Best practices and tools for AWS IAM
Every new AWS account starts with a root user – this is the first and most powerful identity that’s established when the account is created. Although this is a vital and fundamental identity, you should use your root credentials for only a few critical tasks, such as changing your contact information, viewing certain kinds of tax invoices or closing your AWS account. That’s because your root credentials can’t be restricted: they’re essentially the keys to your cloud kingdom. Lose control of these and your entire presence in the cloud is at risk. So carefully guard these credentials.
For daily tasks in the cloud, you’ll want to designate different users, roles and groups using AWS Identity and Access Management (IAM).
When you create an IAM user, you specify a policy that gives certain permissions to a certain individual or service (for example, IAM users can be used by automations). This approach establishes long-term credentials for that user: unless you later change those permissions, that person or service will continue to have access to the resources you’ve designated. But this comes with a downside: if you have hundreds or thousands of IAM users, you have hundreds or thousands of individuals and services to keep track of and manage access for as their needs change or they leave the organisation.
One solution to this? Use IAM groups instead. This lets you specify permissions for many users at once. And if someone’s need for access changes or they leave the organisation, you don’t need to change their individual permissions – simply remove that person from the group.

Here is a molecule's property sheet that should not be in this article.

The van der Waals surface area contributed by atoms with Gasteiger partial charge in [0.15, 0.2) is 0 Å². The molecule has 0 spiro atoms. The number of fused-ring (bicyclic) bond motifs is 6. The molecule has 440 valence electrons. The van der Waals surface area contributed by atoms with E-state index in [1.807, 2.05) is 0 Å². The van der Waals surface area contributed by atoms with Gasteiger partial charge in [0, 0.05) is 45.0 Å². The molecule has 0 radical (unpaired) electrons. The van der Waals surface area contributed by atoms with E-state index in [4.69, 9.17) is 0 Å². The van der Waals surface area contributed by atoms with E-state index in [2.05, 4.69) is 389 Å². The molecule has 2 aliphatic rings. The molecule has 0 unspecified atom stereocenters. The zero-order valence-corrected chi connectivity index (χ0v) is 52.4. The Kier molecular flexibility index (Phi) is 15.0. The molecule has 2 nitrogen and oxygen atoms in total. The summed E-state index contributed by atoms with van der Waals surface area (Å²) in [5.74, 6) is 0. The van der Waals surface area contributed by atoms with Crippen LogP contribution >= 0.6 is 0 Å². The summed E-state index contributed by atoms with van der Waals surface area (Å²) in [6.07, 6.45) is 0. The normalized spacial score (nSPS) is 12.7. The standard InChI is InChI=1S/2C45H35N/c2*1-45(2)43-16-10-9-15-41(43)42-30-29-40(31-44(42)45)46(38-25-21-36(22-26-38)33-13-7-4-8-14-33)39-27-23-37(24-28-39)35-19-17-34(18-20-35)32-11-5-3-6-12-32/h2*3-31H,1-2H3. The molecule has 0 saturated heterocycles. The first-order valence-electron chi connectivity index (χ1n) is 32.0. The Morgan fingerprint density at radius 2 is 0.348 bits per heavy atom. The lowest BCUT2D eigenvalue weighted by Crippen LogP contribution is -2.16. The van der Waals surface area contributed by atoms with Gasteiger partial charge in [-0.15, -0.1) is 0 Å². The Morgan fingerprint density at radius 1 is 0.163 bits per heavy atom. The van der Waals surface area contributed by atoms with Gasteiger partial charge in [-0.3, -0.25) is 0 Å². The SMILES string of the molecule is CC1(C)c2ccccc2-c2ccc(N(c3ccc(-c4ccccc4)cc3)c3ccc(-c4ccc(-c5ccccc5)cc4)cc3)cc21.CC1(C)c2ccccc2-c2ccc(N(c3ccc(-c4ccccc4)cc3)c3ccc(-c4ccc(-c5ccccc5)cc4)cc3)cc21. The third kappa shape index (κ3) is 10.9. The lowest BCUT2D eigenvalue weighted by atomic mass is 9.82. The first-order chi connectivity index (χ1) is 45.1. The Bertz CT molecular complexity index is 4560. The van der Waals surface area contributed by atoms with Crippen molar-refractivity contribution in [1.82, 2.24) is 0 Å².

Another approach is to create IAM roles, which have certain permissions but are specific not to an individual or service but to the tasks and access required. Using this approach, access for any particular individual or service is limited to a short term – they can use the resources in question only with temporary credentials that allow them to assume that role.
Finally, you can authenticate users and manage access using identity federation. Like single sign-on, this approach aims to simplify identity management through a single system that lets users access many different resources without having to verify and authenticate their identity each time. Federated identity relies on a trusted identity provider that establishes credentials once for each user, and then authenticates that user for third parties.
Whichever approach you use for identity management, remember to follow best practices by using multi-factor authentication and regularly rotated passwords for added security.